Spring Loaded Fleem 18th c Side.jpg

Spring Loaded Fleem 18th c Top Side.jpg

Spring Loaded Fleem 18th c Extra Blade.jpg

The auction description yells:

"RARE 18TH CENTURY STEEL FLEAM IN LOVELY CONDITION .THERE IS A COMPARTMENT FOR SPARE BLADES. TWO BLADES ARE PRESENT. LENGTH 4 INCHES. SOME PITTING AS IN IMAGES.."

They had a thing for using multiple blades, probably to make different cuts, although on my (non-spring loaded) multi-bladed fleem, the blades are very similar.

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Here's a fine dental pelican from an eBay auction that the seller took down for some reason. :rolleyes: (I really wanted to bid on this, although the price had already gotten too high for me by the time he closed it.) The seller explains:

"Antique dental pelican, 1600's

An exceptional early dental pelican from 1600's, all wrought iron, in perfect condition with its original patina, great design and an engraved elicoidal decorative line on the shaft.

Lenght: 14.5 cm"

Dental Pelican 1600 Side.jpg

Dental Pelican 1600 Disassembled Parts.jpg

Dental Pelican 1600 Pelican Detail.jpg

Dental Pelican 1600 Pelican End Detail.jpg

Dental Pelican 1600 Screw Detail.jpg

Dental Pelican 1600 Outside Shaft Detail.jpg

Dental Pelican 1600 Hinge Detail.jpg

I would actually be interested in having one of these made. My guess is that it was originally sandcast and hand filed and drilled.

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Now here's something fun to have around the house for when the kids get bored.

Clyster Self Administered angle.jpg

Clyster Self Administered disassembled.jpg

Clyster Self Administered nozzle.jpg

Clyster Self Administered side.jpg

It's a little past period and I doubt any seaman would bothered to invest in one anyhow, but I thought I'd post it here in keeping with my theme. It's up for auction on eBay for you do-it-yourselfers. :P

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gallery_1929_27_20476.jpg

Oh boy, oh boy, oh boy! My pelican is almost done! I hope I can get it to PiP with me on the plane! Isn't she beautiful? Good ol' Etsy! I'll have almost everything needed to start doing period dental work! Any takers?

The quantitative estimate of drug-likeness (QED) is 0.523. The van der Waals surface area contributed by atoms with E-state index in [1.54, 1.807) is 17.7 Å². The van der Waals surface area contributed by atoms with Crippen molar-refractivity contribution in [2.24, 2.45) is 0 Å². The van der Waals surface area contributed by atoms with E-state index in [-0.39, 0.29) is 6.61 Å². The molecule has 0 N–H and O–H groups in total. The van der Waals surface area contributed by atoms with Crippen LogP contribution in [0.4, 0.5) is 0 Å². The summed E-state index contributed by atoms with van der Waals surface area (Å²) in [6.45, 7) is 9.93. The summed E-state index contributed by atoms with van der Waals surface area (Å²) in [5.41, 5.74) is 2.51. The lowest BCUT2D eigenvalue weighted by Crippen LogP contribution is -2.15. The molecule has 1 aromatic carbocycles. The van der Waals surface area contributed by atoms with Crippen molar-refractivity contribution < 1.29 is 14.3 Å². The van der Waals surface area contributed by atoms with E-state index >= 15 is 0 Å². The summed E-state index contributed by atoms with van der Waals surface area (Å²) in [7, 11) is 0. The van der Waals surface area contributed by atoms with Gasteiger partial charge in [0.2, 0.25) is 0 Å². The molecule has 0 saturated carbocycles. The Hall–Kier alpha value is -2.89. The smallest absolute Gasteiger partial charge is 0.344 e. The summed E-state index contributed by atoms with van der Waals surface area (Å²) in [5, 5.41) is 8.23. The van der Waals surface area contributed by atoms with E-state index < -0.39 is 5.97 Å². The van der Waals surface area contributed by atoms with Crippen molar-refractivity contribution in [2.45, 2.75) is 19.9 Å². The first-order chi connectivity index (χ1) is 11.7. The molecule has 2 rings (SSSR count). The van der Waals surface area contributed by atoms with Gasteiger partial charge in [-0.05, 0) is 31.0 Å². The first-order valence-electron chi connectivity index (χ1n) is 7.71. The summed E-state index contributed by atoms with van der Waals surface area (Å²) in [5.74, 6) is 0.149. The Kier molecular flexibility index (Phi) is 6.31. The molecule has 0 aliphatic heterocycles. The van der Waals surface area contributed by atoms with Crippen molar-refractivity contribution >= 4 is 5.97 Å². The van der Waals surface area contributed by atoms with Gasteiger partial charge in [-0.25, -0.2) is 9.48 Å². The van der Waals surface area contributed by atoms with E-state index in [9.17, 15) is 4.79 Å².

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;):P Bored kids shooting themselves in the eye ~ Honey, how did your eyes get all infected? Eeeewww.

;) Love the new pelican ~

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Shooting themselves in the eye...? Methinks thou dost not fully grasp the function of said device, milady.

Ok, it is finished, although this is just the blacksmith's photo; I do not yet have the device in hand. However, since I drew it up for him in Autocad and he followed my drawing, I feel pretty confident in the final product. My new blacksmith friend is quite proud of his work, so I believe it is good stuff. However, the final verdict will be when I have it in hand and try it out on my cat. (How many teeth does a cat need, really?)

Pelican Repro Finished.jpg

As to the use of this device, let me quote Alexander Munro, who explained its use in 1742.

"'When this instrument is used, the claw [top of the device] is put inside of the tooth to be drawn with its points as near to the roots of the tooth as they can conveniently be put. The end of the rest [the inside of the 'claw'] is placed on the outside of the gums and a finger being placed above the claw to keep it from slipping, the patient's head is held by the surgeon, who pressed down the handle to extract the tooth, by raising the tooth, moved in an arch of a circle from the socket."

Isn't that lovely? Hmm?

(PS. Just kidding about the cat. Dogs maybe, but cats...no. Dogs have bigger teeth.)

(No, kidding again! Don't sic (heh) the ASPCA on me. I don't even own a dog. Maybe the neighbors do, but what of that? I mean, seriously. So he goes missing a few teeth...it has nothing to do with me.)

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Shooting themselves in the eye...? Methinks thou dost not fully grasp the function of said device, milady.